SecurityBrief Australia - Businesses must 'transform or die' yet many not ready – Commvault Go 2017

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Businesses must 'transform or die' yet many not ready – Commvault Go 2017

A shift is happening in the IT market, and it’s been the central focus of conversations and breakout sessions at Commvault GO, an annual customer event that wrapped up yesterday in Maryland. 

During the event, Commvault released the results of a global survey of 1200 IT executives and IT professionals across six markets.

The report, Measuring IT’s Readiness for Digital Business, conducted in collaboration with Quadrant Strategies, identifies the gap between the expectations of management and the readiness of their organisation.

The change that both public and private sectors are experiencing at the moment is a move from an infrastructure-centric to a strategic data-centric approach.

As N. Robert Hammer, Commvault’s CEO, chairman and president, said in his opening keynote, “We have always been guided by our belief that it’s about the data, the whole data, and nothing but the data - and that idea has never been more relevant than it is today.”

“Traditional approaches are just not working. The cloud has changed our thinking.”

“As Jack Ma says ‘data technology is totally opposite of information technology’. Data is the heart of the transformation."

The report reveals that IT professionals feel unprepared in terms of their skillset, technology and bandwidth to create a data-centric foundation, thus to meet the requirements of future innovation and digital change.

This shift is fueled by a number of trends in the market: the adoption of hybrid cloud strategies, the pressure to prepare for GDPR and other data privacy regulation, and the growing threat of cyberattacks, Hammer explains in his keynote.

Moreover, the results of the survey indicate that with this shift, the adoption of a more holistic data management and data-driven strategy to drive innovation is also gaining traction.

From a lack of commitment, technology, and bandwidth to executives feeling disgusted and anxious, seven of the most interesting findings of the report are:

The Importance of Data: More than 50% of respondents say “better data collection and management” and “new tools to analyse increasingly sophisticated data” as essential to the future success of their business.

Lack of Access to Data: More than 60% of respondents believe they have access to less than half of their organisations’ data.

Perception Gap: Surprisingly, only 41% of executives believe their organisation is prepared for innovation, only 29% of IT personnel believe the same.

Further, over a third of IT personnel think executives would feel concerned, anxious or panicked if they knew more about their IT department, while another 16% said they’d be unhappy, angry or disgusted.

Lack of Bandwidth: Most IT executives prioritise day-to-day operations over innovation – and IT personnel follow their lead.

Lack of Skillsets: More than 50% of IT professionals believe their roles will change radically and they will need to acquire new skills to stay relevant.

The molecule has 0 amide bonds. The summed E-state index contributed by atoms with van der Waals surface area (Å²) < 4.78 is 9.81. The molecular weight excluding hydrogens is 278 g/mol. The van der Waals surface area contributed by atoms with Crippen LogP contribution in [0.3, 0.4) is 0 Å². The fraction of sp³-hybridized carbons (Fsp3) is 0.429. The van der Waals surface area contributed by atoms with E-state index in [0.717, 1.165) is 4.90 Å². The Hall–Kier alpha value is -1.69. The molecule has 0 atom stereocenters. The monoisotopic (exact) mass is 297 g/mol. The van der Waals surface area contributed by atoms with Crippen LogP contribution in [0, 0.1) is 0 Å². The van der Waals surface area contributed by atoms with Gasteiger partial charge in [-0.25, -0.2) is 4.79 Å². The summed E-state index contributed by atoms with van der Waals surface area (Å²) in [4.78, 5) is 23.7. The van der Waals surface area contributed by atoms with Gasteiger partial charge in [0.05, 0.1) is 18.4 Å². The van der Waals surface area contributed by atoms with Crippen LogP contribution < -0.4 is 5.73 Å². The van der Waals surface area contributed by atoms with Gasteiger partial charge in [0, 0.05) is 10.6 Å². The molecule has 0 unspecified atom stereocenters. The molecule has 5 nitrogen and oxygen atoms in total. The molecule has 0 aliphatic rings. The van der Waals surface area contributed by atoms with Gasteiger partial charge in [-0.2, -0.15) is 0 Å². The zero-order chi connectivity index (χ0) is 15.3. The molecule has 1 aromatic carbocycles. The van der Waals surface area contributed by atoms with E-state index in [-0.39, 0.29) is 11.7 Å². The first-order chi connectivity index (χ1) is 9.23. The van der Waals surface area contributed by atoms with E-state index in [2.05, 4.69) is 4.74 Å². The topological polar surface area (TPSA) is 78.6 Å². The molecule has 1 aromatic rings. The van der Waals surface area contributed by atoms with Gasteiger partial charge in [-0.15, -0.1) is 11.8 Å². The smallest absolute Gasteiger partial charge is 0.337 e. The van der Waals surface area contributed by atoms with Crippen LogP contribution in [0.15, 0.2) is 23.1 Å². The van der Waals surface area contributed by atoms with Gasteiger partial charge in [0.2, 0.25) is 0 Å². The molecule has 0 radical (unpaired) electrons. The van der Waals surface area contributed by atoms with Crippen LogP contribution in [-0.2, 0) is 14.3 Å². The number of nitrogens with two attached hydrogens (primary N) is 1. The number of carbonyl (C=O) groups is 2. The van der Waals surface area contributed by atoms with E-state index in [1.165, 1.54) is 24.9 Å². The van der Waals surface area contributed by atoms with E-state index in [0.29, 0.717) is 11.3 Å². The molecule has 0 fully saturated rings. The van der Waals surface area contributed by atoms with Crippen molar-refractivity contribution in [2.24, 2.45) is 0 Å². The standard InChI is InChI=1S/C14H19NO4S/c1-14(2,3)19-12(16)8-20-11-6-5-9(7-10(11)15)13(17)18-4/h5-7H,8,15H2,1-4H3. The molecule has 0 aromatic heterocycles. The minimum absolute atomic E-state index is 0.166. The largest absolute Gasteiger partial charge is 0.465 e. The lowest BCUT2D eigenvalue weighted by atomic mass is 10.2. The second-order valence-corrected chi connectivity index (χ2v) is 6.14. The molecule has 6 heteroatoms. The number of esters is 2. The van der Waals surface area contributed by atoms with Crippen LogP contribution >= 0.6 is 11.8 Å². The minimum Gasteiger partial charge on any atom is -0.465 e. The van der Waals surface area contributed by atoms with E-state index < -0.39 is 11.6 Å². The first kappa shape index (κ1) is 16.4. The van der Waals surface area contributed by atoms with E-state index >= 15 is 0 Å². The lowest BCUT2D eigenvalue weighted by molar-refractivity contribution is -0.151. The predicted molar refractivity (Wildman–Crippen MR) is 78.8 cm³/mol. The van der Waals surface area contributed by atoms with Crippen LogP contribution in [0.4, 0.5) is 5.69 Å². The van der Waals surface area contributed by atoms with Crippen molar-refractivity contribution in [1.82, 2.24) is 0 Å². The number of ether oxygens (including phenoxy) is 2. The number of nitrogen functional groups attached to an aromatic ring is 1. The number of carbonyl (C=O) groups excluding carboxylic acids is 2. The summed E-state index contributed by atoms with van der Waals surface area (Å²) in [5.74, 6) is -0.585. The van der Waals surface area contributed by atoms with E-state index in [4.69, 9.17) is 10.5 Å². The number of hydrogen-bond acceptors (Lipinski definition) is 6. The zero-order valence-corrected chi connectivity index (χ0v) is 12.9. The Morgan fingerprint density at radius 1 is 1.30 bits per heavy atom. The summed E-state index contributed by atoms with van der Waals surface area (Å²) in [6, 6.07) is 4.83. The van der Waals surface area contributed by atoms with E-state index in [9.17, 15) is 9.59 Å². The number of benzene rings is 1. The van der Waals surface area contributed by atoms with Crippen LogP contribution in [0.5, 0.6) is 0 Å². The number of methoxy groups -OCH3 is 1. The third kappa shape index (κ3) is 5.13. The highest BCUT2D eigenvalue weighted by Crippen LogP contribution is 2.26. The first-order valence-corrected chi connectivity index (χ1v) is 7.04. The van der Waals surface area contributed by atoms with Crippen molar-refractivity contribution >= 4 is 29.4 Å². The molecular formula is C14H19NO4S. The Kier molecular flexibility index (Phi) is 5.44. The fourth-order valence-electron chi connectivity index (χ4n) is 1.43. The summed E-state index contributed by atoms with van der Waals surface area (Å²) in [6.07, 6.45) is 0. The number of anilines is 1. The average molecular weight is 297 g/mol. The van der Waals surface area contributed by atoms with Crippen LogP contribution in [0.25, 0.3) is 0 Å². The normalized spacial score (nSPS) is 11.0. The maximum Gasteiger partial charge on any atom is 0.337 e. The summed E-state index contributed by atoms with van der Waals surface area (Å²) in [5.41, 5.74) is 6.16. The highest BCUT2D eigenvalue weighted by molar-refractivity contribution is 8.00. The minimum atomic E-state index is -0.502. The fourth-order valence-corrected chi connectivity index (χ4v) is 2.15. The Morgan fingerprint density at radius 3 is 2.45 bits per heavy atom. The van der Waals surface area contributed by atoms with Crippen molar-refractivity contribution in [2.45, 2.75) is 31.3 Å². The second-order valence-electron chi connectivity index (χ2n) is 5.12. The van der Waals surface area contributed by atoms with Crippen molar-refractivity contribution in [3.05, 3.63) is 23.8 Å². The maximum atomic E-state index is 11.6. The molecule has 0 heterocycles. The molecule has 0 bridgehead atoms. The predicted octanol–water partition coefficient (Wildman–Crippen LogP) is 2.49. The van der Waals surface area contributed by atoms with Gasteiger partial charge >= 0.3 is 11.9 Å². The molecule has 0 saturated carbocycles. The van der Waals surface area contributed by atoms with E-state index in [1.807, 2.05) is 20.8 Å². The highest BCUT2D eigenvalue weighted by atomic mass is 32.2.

Lack of Technology: More than two-thirds of respondents believe their organisations are not prepared for migrating data to the cloud, protecting that data, or bringing together all data in the company.

Lack of Commitment to Putting Vision into Practice: More than 40% of companies don’t yet have a formal, proactive plan for digital transformation.

Hammer comments on the research findings, “Our ‘Measuring IT’s Readiness for Digital Business’ study reveals nearly universal agreement on the importance of effectively managing data in order to innovate and accomplish the remarkable things required for creating a digital business and improving customer experience.”

“Meanwhile, every day we see evidence of leading-edge companies and progressive CIOs moving quickly to develop very sophisticated data management capabilities, providing the tools, time and training their teams need to be successful.”

The message from the findings is clear: Digital transformation is no longer a choice. Organisations must transform or die.

For example, according to Capgemini’s study, The Big Data Payoff: Turning Big Data into Business Value, companies utilising data-driven insights to make strategic decisions have improved their productivity by up to 33%.

And for progressive companies that have transformed their business models, such as Schneider Electric or Great-West Financial, there is a common thread: progressive CEOs and CIOs that recognise that a digital transformation vision alone was not enough.

Commvault finds that these progressive companies are enabling their IT teams through new skillsets and tools to create a truly data-centric foundation, supporting more cost-effective operations and providing deeper business insights and agility to support innovation.

“This survey was a statistically powerful look at how IT executives and personnel think about digital transformation and the challenges IT departments will face over the coming years,” says Afshin Mohamadi, partner at Quadrant Strategies.

“The findings were remarkably consistent across the globe, reinforcing the idea that digital transformation knows no borders.”

Mohamadi says the warning signs are clear: While IT departments are meant to spearhead digital business, they aren't equipped to do so.

“IT personnel have significant doubts about their abilities to be the agents of change. The lack of skillset, technology, and bandwidth will lead directly to major competitive challenges.”

Conducted in October 2017, Measuring IT’s Readiness for Digital Business queried 450 IT executives and 750 IT personnel evenly distributed among Canada, France, Germany, Japan, Ireland, the U.K. and the U.S.

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